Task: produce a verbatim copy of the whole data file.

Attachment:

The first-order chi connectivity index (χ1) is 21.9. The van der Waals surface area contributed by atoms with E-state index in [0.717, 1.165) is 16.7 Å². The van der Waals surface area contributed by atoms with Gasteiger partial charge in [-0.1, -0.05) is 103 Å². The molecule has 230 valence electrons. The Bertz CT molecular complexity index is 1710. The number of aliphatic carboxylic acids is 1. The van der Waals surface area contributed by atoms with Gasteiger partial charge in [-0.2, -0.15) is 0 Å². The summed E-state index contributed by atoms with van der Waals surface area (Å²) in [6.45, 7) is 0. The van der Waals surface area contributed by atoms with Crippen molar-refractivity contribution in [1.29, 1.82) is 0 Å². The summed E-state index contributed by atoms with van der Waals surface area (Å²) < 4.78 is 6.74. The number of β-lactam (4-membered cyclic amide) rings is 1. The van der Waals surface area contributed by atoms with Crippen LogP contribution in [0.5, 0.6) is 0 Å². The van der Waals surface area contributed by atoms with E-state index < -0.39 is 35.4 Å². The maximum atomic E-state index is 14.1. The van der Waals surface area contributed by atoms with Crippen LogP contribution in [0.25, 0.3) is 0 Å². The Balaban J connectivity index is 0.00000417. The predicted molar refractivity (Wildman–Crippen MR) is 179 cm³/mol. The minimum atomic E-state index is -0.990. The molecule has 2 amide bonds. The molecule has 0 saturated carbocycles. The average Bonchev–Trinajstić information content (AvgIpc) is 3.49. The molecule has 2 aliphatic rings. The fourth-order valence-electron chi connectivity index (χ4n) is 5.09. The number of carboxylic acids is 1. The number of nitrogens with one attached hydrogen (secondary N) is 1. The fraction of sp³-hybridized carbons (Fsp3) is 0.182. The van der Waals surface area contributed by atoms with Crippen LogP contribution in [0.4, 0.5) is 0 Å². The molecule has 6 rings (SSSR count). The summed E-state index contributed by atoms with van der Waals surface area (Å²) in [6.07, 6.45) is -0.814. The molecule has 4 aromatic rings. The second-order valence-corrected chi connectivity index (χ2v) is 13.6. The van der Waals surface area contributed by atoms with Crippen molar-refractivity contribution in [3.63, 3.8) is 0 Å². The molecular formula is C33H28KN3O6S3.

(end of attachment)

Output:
The first-order chi connectivity index (χ1) is 21.9. The van der Waals surface area contributed by atoms with E-state index in [0.717, 1.165) is 16.7 Å². The van der Waals surface area contributed by atoms with Gasteiger partial charge in [-0.1, -0.05) is 103 Å². The molecule has 230 valence electrons. The Bertz CT molecular complexity index is 1710. The number of aliphatic carboxylic acids is 1. The van der Waals surface area contributed by atoms with Gasteiger partial charge in [-0.2, -0.15) is 0 Å². The summed E-state index contributed by atoms with van der Waals surface area (Å²) in [6.45, 7) is 0. The van der Waals surface area contributed by atoms with Crippen molar-refractivity contribution in [1.29, 1.82) is 0 Å². The summed E-state index contributed by atoms with van der Waals surface area (Å²) < 4.78 is 6.74. The number of β-lactam (4-membered cyclic amide) rings is 1. The van der Waals surface area contributed by atoms with Crippen LogP contribution in [0.5, 0.6) is 0 Å². The van der Waals surface area contributed by atoms with E-state index < -0.39 is 35.4 Å². The maximum atomic E-state index is 14.1. The van der Waals surface area contributed by atoms with Crippen LogP contribution in [0.25, 0.3) is 0 Å². The Balaban J connectivity index is 0.00000417. The predicted molar refractivity (Wildman–Crippen MR) is 179 cm³/mol. The minimum atomic E-state index is -0.990. The molecule has 2 amide bonds. The molecule has 0 saturated carbocycles. The average Bonchev–Trinajstić information content (AvgIpc) is 3.49. The molecule has 2 aliphatic rings. The fourth-order valence-electron chi connectivity index (χ4n) is 5.09. The number of carboxylic acids is 1. The number of nitrogens with one attached hydrogen (secondary N) is 1. The fraction of sp³-hybridized carbons (Fsp3) is 0.182. The van der Waals surface area contributed by atoms with Crippen LogP contribution in [0.4, 0.5) is 0 Å². The molecule has 6 rings (SSSR count). The summed E-state index contributed by atoms with van der Waals surface area (Å²) in [6.07, 6.45) is -0.814. The molecule has 4 aromatic rings. The second-order valence-corrected chi connectivity index (χ2v) is 13.6. The van der Waals surface area contributed by atoms with Crippen molar-refractivity contribution in [3.63, 3.8) is 0 Å². The molecular formula is C33H28KN3O6S3.